Is nanomedicine the next big thing? A growing number of top drug companies
seem to think so. The ability to encapsulate potent drugs in tiny particles
measuring billionths of a metre in diameter is opening up new options for
super-accurate drug delivery, increasing precision hits at the site of disease
with, hopefully, fewer side effects.
Three deals struck this year by privately held Bind Therapeutics, together
worth nearly $1 billion if experiments are successful, highlight a new interest
in using such tiny carriers to deliver drug payloads to specific locations in
US based Bind is one of several biotechnology firms that are luring large
pharmaceutical makers with a range of smart drug nanotechnologies, notably
And nanomedicine is also being put to work in diagnosis, with tiny particles
used to improve imaging in scanners, as well as rapidly detecting some serious
infections. In future, researchers hope to combine both treatment and diagnostics in a
new approach dubbed "theranostics" that would allow doctors to monitor patients
via their medicines.
After much hype but limited clinical success, scientists in the
nanotechnology field finally see a turning point.
"We have been hearing about the promise of nanomedicine for a long time, but
it is now really starting to move," said Dan Peer, who runs a nanomedicine
laboratory at Tel Aviv University.
"There is a new level of confidence in this approach among the big
pharmaceutical companies. We will see more and more products in clinical testing
over the next few years and I think that is very exciting."
Nanoparticles made of polymers, gold and even graphene - a newly-discovered
form of carbon - are now in various stages of development.
In cancer alone, 117 drugs are being assessed using nanoparticle
formulations, though most have yet to be tried on patients, according to Thomson
Reuters Pharma data.
Other potential applications include treatments for inflammatory disorders,
heart and brain diseases, and pain.
Companies are increasingly focused on better drug targeting to increase
efficacy and lessen the collateral damage caused by medicinal "carpet bombing" -
a particular problem in cancer, where toxic compounds are needed to kill
The work on drug-carrying nanoparticles parallels advances in using so-called
"armed antibodies" to deliver drugs direct to cancer cells - an approach
championed by Roche.
The Swiss group won US approval in February for Kadcyla, its first such
antibody-drug conjugate, which treats breast cancer with fewer side effects like
"All these developments have prompted companies to look at new avenues
because the older ways of using drugs haven't worked so well," said Robert
Langer, a pioneer of nanomedicine who runs the world's largest biomedical
engineering laboratory at the Massachusetts Institute of Technology.
Having worked on drug delivery since the 1970s, Langer has seen plenty of ups
The world's first nanomedicine was actually approved back in 1995 when US
regulators gave a green light to Doxil for treating Kaposi's sarcoma, a cancer
often associated with AIDS.
Doxil - a hollow fatty ball known as a liposome with a cancer-killing drug
inside it - was a breakthrough. Yet few other nanomedicines have followed.
Recent scientific advances have changed the game, however. Bind's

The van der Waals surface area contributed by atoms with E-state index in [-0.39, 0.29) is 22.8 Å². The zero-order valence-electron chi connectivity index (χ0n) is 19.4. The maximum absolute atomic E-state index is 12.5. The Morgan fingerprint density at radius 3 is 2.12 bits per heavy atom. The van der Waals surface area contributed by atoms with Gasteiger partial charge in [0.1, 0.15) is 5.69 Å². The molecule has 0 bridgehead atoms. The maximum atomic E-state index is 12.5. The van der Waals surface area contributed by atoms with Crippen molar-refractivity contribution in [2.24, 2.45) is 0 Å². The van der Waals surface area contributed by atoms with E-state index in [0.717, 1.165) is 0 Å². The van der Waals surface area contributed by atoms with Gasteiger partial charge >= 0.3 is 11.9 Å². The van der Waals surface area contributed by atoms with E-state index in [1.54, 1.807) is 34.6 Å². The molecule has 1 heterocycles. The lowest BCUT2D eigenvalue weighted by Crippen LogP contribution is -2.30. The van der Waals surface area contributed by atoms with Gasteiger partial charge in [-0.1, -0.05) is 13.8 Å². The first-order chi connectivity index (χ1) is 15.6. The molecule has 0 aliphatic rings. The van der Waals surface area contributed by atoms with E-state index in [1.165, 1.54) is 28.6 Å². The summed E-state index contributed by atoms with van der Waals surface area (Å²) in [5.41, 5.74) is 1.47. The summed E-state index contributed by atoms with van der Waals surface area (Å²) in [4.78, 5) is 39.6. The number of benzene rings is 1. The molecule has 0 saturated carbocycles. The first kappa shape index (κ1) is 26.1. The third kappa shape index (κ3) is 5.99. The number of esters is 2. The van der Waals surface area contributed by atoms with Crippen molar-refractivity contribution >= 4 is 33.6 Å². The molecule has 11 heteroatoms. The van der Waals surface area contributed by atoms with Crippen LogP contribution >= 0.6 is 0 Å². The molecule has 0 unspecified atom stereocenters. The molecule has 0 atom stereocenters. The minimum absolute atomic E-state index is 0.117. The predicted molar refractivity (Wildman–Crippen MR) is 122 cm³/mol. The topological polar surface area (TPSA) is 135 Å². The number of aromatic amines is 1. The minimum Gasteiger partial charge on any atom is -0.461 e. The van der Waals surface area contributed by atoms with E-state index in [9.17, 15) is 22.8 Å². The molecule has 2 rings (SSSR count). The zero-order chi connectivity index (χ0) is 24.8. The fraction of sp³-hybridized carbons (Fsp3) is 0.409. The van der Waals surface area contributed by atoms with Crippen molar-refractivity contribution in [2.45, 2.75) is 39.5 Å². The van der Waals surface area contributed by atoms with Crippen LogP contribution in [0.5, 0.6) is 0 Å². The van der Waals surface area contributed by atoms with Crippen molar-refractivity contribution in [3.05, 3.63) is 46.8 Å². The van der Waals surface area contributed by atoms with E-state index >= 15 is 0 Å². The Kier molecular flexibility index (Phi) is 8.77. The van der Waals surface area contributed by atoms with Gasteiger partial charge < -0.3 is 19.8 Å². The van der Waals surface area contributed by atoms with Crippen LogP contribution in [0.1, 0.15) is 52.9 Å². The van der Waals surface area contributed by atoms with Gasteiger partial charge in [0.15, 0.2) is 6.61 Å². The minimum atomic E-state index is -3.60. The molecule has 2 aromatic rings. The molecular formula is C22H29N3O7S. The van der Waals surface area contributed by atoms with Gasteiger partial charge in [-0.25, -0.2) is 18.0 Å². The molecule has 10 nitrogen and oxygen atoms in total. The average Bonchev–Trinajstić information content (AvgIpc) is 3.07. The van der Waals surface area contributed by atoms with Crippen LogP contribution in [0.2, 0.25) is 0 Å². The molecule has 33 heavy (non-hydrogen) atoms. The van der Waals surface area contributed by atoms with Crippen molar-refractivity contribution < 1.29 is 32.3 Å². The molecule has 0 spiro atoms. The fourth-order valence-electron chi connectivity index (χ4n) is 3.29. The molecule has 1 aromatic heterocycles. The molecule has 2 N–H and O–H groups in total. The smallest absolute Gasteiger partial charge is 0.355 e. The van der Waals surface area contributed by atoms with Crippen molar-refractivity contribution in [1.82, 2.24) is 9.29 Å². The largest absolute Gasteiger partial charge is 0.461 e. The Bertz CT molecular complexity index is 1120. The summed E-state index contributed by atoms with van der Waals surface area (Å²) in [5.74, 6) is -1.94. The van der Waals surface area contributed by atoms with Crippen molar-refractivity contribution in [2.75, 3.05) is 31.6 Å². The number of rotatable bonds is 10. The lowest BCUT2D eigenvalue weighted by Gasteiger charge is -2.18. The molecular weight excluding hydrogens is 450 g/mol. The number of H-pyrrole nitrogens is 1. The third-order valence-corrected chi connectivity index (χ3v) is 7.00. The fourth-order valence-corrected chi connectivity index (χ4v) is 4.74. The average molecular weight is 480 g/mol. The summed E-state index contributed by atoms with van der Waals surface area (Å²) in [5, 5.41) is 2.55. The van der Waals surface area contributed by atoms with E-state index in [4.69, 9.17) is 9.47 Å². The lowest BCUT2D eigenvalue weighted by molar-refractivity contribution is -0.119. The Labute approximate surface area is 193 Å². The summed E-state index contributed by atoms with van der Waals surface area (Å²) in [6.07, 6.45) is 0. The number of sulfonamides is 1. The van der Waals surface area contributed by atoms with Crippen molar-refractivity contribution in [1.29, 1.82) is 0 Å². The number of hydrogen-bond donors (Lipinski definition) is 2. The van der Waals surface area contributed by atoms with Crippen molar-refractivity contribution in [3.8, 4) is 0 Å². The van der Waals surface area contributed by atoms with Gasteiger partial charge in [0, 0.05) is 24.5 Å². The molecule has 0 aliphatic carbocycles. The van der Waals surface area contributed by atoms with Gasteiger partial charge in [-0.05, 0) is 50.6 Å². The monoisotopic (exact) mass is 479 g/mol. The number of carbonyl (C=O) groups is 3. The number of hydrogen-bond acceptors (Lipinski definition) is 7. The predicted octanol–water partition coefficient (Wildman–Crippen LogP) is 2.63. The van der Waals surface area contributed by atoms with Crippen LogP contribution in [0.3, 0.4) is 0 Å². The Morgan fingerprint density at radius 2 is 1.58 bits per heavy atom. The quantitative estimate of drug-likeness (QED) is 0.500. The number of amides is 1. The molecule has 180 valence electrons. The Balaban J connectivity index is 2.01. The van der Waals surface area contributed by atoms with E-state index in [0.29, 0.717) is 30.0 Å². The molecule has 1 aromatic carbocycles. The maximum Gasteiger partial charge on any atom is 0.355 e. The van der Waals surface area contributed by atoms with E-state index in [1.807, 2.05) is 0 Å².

nanoparticles, for example, are programmed to reach the right spot using
targeting molecules that recognise specific proteins linked to disease on the
surface of cells.
They also have a stealth covering that shields them from the immune system,
in order to minimise adverse reactions.
Since January, Amgen, Pfizer and AstraZeneca have all signed up to use Bind's
technology, which comes from work originally carried out in Langer's lab.
And Bind is not the only game in town. Another approach, using tiny particles
of gold as drug carriers, is being explored in a deal that AstraZeneca signed in
December with CytImmune.
"Anything you can do to improve targeting of tumours rather than normal
tissue - whether that is through an armed antibody or nanoparticle approach -
increases the chance of success," said Susan Galbraith, who leads AstraZeneca's
The work remains early stage and Peer of Tel Aviv University says all the
novel carriers will have to be studied closely for potential toxicity. However,
experience with liposomes is good and versions of gold nanoparticles have also
been used safely for many years to treat rheumatoid arthritis.
Injecting patients with gold may sound like a pricey option but with
thousands of nanoparticles fitting into the width of a human hair, the amount of
metal used is tiny.
Gold, unlike some other metals, is not toxic and has been used in various
medical treatments for many years without harmful effects.
Bind CEO Scott Minick also thinks his polymer technology will have cost
advantages over expensive antibody drugs.
Further out, Kostas Kostarelos, professor of nanomedicine at University
College London, has high hopes for graphene - a one-atom-thick form of carbon.
His team is currently working with graphene nanomaterials in pre-clinical
"We will see parallel development of different materials, each offering
something different therapeutically," he said.
Other venture-backed nanomedicine firms include Cerulean Pharma, whose
technology has made a highly potent cancer drug tolerable but which recently had
disappointing results in a clinical study, and two companies looking at new
Selecta Biosciences has a deal on food allergy vaccines with Sanofi, while
Liquidia Technologies is allied with GlaxoSmithKline on vaccines and inhaled
MIT's Langer is convinced more Big Pharma companies will think small in
"You can be sure others will jump on the bandwagon sooner or later. That
doesn't mean they might not jump off for a little bit too - but they will jump
back on. These technologies are here to stay," he said.